Enter a grandparent's name to get started.
Peter Heil, now living retired at Topeka, was born in Jefferson County, New York, December 9, 1840. When sixteen years of age he moved with his father, John Peter Heil, to Buchanan County, Iowa. His mother’s maiden name was Louisa Bueling, and she died when her son Peter was six years old. His parents were natives of Germany, and came to the United States separately as young people, being married in New York State. When in his native state, Peter Heil attended district school for a few months, but after the removal of his people to the West his help was required to operate the home place and he had little chance for schooling thereafter.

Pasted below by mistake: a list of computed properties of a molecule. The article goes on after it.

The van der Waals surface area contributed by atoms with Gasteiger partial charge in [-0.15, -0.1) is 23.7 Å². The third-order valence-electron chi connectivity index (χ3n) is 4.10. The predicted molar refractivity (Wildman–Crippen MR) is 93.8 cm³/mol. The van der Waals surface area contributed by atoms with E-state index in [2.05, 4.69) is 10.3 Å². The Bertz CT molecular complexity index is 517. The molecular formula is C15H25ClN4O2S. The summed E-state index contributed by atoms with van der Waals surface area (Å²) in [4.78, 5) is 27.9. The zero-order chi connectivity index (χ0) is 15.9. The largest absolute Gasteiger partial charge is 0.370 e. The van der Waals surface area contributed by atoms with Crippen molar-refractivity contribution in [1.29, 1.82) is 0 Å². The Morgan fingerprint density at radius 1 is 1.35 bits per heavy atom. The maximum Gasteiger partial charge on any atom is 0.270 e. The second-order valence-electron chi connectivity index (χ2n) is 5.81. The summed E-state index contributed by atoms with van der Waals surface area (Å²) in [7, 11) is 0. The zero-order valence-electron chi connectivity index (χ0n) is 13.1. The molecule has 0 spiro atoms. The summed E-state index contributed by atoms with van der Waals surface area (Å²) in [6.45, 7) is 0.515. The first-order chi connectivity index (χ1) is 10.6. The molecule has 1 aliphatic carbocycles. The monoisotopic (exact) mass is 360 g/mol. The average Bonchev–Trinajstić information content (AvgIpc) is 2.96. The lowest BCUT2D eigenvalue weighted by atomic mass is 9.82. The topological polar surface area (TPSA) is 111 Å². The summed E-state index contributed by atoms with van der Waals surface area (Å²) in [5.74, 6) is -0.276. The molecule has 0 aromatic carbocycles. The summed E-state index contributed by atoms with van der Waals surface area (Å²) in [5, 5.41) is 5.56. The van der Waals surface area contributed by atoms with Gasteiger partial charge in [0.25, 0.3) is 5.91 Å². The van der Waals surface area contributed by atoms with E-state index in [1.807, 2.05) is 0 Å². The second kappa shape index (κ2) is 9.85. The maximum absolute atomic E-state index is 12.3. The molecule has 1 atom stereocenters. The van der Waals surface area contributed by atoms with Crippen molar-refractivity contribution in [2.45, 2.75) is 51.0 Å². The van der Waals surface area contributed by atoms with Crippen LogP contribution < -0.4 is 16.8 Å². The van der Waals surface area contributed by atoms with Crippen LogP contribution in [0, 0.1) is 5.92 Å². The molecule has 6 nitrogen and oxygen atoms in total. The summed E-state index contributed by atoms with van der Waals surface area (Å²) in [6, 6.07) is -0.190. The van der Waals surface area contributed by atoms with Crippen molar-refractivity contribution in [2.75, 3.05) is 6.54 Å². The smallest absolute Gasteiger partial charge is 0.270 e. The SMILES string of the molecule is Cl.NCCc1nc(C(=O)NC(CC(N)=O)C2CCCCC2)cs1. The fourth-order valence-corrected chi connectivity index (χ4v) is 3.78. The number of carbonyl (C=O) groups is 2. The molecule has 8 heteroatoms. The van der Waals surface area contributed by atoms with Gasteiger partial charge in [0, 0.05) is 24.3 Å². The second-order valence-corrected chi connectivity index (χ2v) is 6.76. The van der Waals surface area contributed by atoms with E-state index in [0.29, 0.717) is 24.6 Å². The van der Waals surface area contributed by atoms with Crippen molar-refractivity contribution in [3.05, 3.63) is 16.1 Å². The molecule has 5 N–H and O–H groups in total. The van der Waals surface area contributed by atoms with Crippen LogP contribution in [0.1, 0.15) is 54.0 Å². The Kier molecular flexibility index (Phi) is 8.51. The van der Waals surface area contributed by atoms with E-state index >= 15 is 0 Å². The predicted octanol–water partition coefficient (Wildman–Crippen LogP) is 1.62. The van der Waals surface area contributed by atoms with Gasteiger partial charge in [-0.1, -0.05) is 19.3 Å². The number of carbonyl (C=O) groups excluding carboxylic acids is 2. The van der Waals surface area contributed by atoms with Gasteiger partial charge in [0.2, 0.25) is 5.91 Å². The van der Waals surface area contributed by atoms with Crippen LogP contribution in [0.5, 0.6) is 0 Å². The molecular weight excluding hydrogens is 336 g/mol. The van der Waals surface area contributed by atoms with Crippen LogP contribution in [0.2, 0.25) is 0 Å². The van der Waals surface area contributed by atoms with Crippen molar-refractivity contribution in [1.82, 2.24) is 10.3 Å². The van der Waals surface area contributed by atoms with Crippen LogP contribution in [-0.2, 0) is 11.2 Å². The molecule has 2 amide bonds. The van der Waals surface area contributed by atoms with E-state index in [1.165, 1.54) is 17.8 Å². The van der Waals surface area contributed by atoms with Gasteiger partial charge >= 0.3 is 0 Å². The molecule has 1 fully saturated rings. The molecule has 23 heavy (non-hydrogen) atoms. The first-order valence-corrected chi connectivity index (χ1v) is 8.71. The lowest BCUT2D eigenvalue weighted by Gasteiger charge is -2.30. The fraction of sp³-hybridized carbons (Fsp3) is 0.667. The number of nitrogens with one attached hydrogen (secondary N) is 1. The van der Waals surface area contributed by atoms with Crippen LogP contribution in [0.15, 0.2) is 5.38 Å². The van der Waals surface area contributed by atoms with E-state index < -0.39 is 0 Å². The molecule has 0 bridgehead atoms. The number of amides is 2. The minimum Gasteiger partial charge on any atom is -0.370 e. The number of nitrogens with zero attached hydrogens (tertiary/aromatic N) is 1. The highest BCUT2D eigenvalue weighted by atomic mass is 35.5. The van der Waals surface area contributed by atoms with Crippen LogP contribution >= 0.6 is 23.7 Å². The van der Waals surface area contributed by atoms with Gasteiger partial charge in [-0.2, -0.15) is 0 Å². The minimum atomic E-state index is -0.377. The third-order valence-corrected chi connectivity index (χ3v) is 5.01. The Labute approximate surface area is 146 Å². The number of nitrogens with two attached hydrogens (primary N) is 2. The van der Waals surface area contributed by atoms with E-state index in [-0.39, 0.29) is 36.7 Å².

In 1859 Mr. Heil accompanied the family in a covered wagon across Iowa and Missouri into the State of Kansas, the team driven by him consisting of six cows. On the way the little party met many of the disgusted returning argonauts from “Pike’s Peak,” who had flocked to Colorado at the report of the discovery of gold. The Heil family located on the prairie of Tecumseh Township, Shawnee County, where they bought out a claim consisting of some 172 acres, of which twelve were timberland on East Deer Creek. With the exception of a log cabin, about 16×20 feet, with a “shake roof,” and some three or four acres of land broken, all the land was virgin as from the fashioning hand of the Creator. Here they arrived too late to commence operations that year, but in 1860 broke ground and put out crops, which, owing to the drouth, proved an absolute failure.